JC: Thank you. It was Terry Wogan actually who inspired the recording. We heard he was a fan of Glen Campbell. The band and I got together and the radio team were throwing around ideas to do a cover. They said you should do Rhinestone Cowboy and I was like no I'm not doing Rhinestone Cowboy! Even the boys were like no she's not doing Rhinestone Cowboy. Steve the keys player and Ricky the drummer and musical director for the band said we think Jessica would do an amazing job of Wichita Lineman. I was a bit nervous because I thought it's a classic.
PG: Always a challenge to do a classic.
JC: Absolutely, but I think the boys are both so brilliant musically they were really able to take that song and give it its own spin and keep the integrity of the original there and I was able to go in on top of that and give my own feel to it.
PG: I love the guitar sound that Louis got. It's so similar.
JC: Oh we had to do that. The original guitar we could not touch. That is a staple, you have to keep the guitar. And Louis thought the same way, you don't mess with that. If it ain't broke don't fix it!
PG: What is your favourite track on the album and why?
JC: That's a tough one, it's like asking what is your favourite child! Ok, I'm gonna choose a couple, actually, I'm going to choose three because that gives you an idea of the diversity on the album. One of the favourites I have is Wanted Man. Wanted Man is sassy, upbeat, sexy and one of those songs you can't help but get into. It's almost got that old fashioned country bluesy feel which I love. The second one would be a ballad called What If. Every country album needs a really good ballad. What If is probably one of the most personal and emotional songs I've ever written and every time I sing it, it tugs at my heart and the audience feels that and they love it. The third would be Nitty Gritty, which is the new single. It's a song that is empowering to women in a day where there's body shaming constantly. If you turn on This Morning or Lorraine or look in the papers there's a new body shaming story out. It's either you're too thin, you're too curvy you're too this and that. As women we tear each other down constantly, we'll see someone and be like 'she should not wear that' or whatever. So I wanted to write a song that brought women together and the chorus says 'don't matter if you're fat, don't matter if you're skinny, it ain't about that, you gotta know you're pretty, when it comes down, down to the nitty gritty, we're all the same.' It's like the most truthful words, it's putting it simple. We didn't sugar coat it, we didn't think of pretty ways of wording anything. You know fat, skinny, let's put it in a song, so we did and it's become a fan favourite and a personal favourite.
PG: Do You find it difficult playing to fans that aren't particularly country orientated?
JC: No. I actually really like it because I've always been a fan of a challenge and knowing that I'm introducing a new genre to somebody is really exciting and challenging. Coming from where I come from, country music is like part of our DNA. We hear it from the time we're born. Doing something over here, the music is actually new to somebody. It's an interesting thing to be a reason why somebody is being introduced to a new genre that's been around forever. But for some people it really is new!
PG: People don't always realise new country music has a very different dynamic. People still think it's going to be country and western. It has evolved so much!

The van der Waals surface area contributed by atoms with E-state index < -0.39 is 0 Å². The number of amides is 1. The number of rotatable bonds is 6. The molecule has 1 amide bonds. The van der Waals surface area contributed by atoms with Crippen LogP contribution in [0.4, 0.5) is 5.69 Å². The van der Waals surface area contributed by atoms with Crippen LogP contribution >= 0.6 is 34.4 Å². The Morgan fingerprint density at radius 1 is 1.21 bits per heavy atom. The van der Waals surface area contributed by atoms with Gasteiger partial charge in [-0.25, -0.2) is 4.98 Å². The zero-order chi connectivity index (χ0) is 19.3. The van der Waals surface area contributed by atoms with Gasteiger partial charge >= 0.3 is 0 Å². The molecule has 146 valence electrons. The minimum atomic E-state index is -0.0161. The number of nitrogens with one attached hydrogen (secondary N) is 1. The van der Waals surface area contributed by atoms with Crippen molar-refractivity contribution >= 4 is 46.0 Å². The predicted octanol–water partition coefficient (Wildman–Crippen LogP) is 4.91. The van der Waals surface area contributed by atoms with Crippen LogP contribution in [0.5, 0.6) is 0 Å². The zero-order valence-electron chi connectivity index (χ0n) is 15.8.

JC: I think that's the amazing thing about music in general, but especially country music, you never want to put music in a box. There's always going to be people that say ' I don't' like Jess and The Bandits, they're not country enough' or ' I don't like them they're too country' you can't win. But what you can do is what we've done, which is believe in what we do. We've packed an album full of different styles of country music that all ties together. If you're looking for new country or for traditional country it's on there.
PG: I can pick up some of the modern influences like Carrie Underwood and Shania Twain.
JC: Yeah definitely Shania. But also current stuff like Lady Antebellum through to the cool fun rock influenced country. Then we have Texas country like Single Tonight and Wichita Lineman which are more traditional country songs with that beautiful steel guitar just ringing out.
PC: You've said you love Country Music because it tells a story...
JC: Yeah it's like my wife left me, my dog died and somebody stole my pick up truck (laughs)
PG: Do you have a favourite country story song?
JC: Jolene actually. I love Jolene. What I love about country music is that they all have similar stories but you can always find a different way to tell them. There's this song by Little Big Town called Girl Crush, its probably one of the most well written songs in the last 20 or 30 years and it's a different take on the two women that love the same man. It's a typical country song you've heard a million times before but with a twist. This song takes it to a totally different level. It's songs like that which inspire me to be really creative with my writing.
PG: Are the British country fans different to the American country fans?
JC: I would say they're more excited, they are back to the whole thing of it being a new genre for some people. They are anxious and excited to get the music. Especially for people who have been country fans, they are finally getting the music they've been wanting to hear and the bands they've been wanting to see are finally coming to the UK. It's a great moment to be on the ground floor of.
PG : What's next? Do you have any more solo plans?
JC: I'm focussing everything on the band, solo stuff I'm not even thinking about. I'm fortunate that I can do a lot of the writing and I have that outlet with Jess and the Bandits. We have a tour coming up in October, we're really exited about it, it's our first headline tour!
So are we! If your a country fan you'll love them. If you're not you'll be converted. Check out the album too, definitely worth a listen.